Sunday, November 19, 2023

A variant on an argument of Unger

  1. In some ordinary reference frames, there are times at which I am less than a nanometer in size. 
  2. If I am fully material, I cannot ever be less than a nanometer in size in an ordinary reference frame.
  3. So, I am not fully material.
The same argument applies to dogs, fish and trees, and not just people. And I embrace that conclusion, since I think they all have form, and form is not material. But it is less of a bullet to bite to deny the existence of dogs, fish and trees than to deny one's own existence.


StardustyPsyche said...

If I am fully material, I cannot ever be less than a nanometer in size"
Why? In your local reference frame everything seems normal because everything scales.

It's like the twin "paradox", you know, where on person travels in space near the speed of light for an extended trip, then returns back to Earth to find the other twin very old.

To each twin time seemed to pass ordinarily because everything scales locally.

"in an ordinary reference frame."
All frames are ordinary. There is no preferred reference frame.

Heavenly Philosophy said...

Happy Thanksgiving! (even though you're Canadian)

Alexander R Pruss said...


"Ordinary" is relative to us, here on earth, in a reference frame only a little bit different from the reference frame of the earth's center of mass.

That's the surprising result: Just *before* death, in almost every reference frame, including in almost every ordinary reference frame, you are less than a nanometer in size.

StardustyPsyche said...

"That's the surprising result"
Hmm... I feel like I missed something here. Result from what?

"Just *before* death, in almost every reference frame, including in almost every ordinary reference frame, you are less than a nanometer in size."
Well, I must say, I did not anticipate that statement!

Right now my body is a very great deal larger than a nanometer.
After I die that body will remain nearly the same size as it is right now, hardly a mere nanometer.

So, to get from 1.8m to 1.8m the object must pass through a phase of being 0.000000001m?

Alexander R Pruss said...

It would have helped if I drew a diagram. Imagine that space is two-dimensional and time is one-dimensional and that in your rest frame your 2+1 dimensional shape over your lifetime is a perfect time-directed cylinder, i.e., you are a disc in space and that disc exists for a certain period of time, at rest. Then any slice of you at right angles to the time axis will be a disc. If you slant the slice at a tiny angle, then the slice will usually be elliptical. But if you take a slice very near the top and bottom with a slight slant then that slice will be a tiny sliver--and by making the slice be closer to the top or bottom, you can make the sliver arbitrarily small. That sliver is you at the time corresponding to that slice in that reference frame. It might be a very insignificant slice--it might be a slice of your little toe, say. A slightly slanted slice corresponds to a reference frame moving relative to you at a slight velocity.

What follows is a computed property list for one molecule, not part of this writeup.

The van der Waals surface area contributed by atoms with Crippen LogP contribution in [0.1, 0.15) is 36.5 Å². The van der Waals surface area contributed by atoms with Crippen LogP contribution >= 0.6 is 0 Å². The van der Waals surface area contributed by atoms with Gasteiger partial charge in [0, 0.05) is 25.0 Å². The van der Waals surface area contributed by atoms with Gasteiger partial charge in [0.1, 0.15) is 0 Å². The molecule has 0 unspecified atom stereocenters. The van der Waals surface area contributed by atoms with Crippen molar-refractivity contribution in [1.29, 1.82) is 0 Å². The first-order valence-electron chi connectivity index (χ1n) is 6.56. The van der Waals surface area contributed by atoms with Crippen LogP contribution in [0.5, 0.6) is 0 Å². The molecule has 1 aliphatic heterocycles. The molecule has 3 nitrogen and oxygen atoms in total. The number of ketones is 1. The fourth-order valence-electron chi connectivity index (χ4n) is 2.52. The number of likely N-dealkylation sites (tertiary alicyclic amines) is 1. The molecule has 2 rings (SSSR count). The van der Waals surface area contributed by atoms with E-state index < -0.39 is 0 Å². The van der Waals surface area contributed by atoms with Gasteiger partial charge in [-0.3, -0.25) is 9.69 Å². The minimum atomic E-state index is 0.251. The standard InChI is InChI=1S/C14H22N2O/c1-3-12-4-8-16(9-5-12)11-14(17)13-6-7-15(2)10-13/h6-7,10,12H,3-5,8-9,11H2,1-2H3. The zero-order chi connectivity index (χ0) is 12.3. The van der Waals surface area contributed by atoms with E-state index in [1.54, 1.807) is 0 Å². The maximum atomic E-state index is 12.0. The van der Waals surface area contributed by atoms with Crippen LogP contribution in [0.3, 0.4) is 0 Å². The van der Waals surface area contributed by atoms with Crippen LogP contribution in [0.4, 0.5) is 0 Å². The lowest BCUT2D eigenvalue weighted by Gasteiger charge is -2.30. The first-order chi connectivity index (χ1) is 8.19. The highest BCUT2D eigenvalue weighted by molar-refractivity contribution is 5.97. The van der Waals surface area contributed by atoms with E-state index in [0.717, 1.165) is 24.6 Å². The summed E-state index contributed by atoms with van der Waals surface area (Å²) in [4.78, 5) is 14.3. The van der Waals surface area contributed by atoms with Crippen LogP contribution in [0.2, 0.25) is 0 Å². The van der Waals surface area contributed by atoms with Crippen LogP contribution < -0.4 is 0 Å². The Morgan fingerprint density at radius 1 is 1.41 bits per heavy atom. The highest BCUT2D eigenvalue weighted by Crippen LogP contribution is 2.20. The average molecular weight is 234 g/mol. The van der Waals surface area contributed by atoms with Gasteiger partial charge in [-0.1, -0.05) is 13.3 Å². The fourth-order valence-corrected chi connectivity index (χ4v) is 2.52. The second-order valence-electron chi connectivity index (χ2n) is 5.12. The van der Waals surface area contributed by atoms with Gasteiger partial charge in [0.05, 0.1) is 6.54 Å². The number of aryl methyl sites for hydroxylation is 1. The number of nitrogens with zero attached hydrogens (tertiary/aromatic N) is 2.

The same conclusion applies regardless of what shape you have--there will always be a slice of you near the death side (as well as another one near the conception side) that is very small.

Here are some ways out of the argument:
1. Allow that there are many (maybe even infinitely many) people roughly where you are, each differing slightly in 4D extension.
2. Hold that whether you exist at a specific spacetime location depends on the reference frame.
3. Deny that if a spacetime location z is inside your four-dimensional extension, then you exist at every time t that contains z. In other words, hold that a part of you can exist at a time at which you don't exist. (And not just in the sense that your skull can exist after you are dead. For when you are dead, your skull is not a part of you any more.)

StardustyPsyche said...

"Imagine that space is two-dimensional and time is one-dimensional"
But there are 3 spatial dimensions. No need to imagine only 2.

"If you slant the slice at a tiny angle"
I don't live my life by slanting a slice.

The material that makes up my body does not progress through a nanometer size phase just because I die.

Death is like turning off the motor in your car, or unplugging your computer, or turning off your vacuum cleaner. Moving parts just stop moving the way they were moving previously, that's all. They don't care about your abstracted slices or you imagining nanometers or anything else you are imagining.

The material that makes up my body moves in identifiable ways when I am alive and stops moving in some of those ways when I die, that's all.

StardustyPsyche said...

But while I gotchya on the line, I left a comment about the barn door tracker but it did not post! Darn, my comment seems to have gone to bit heaven :-)

Well, it was one of my flight of ideas stream of consciousness blurbs on how to use a 3D printer to make a drive for the barn door tracker that eliminates cumulative tracking error.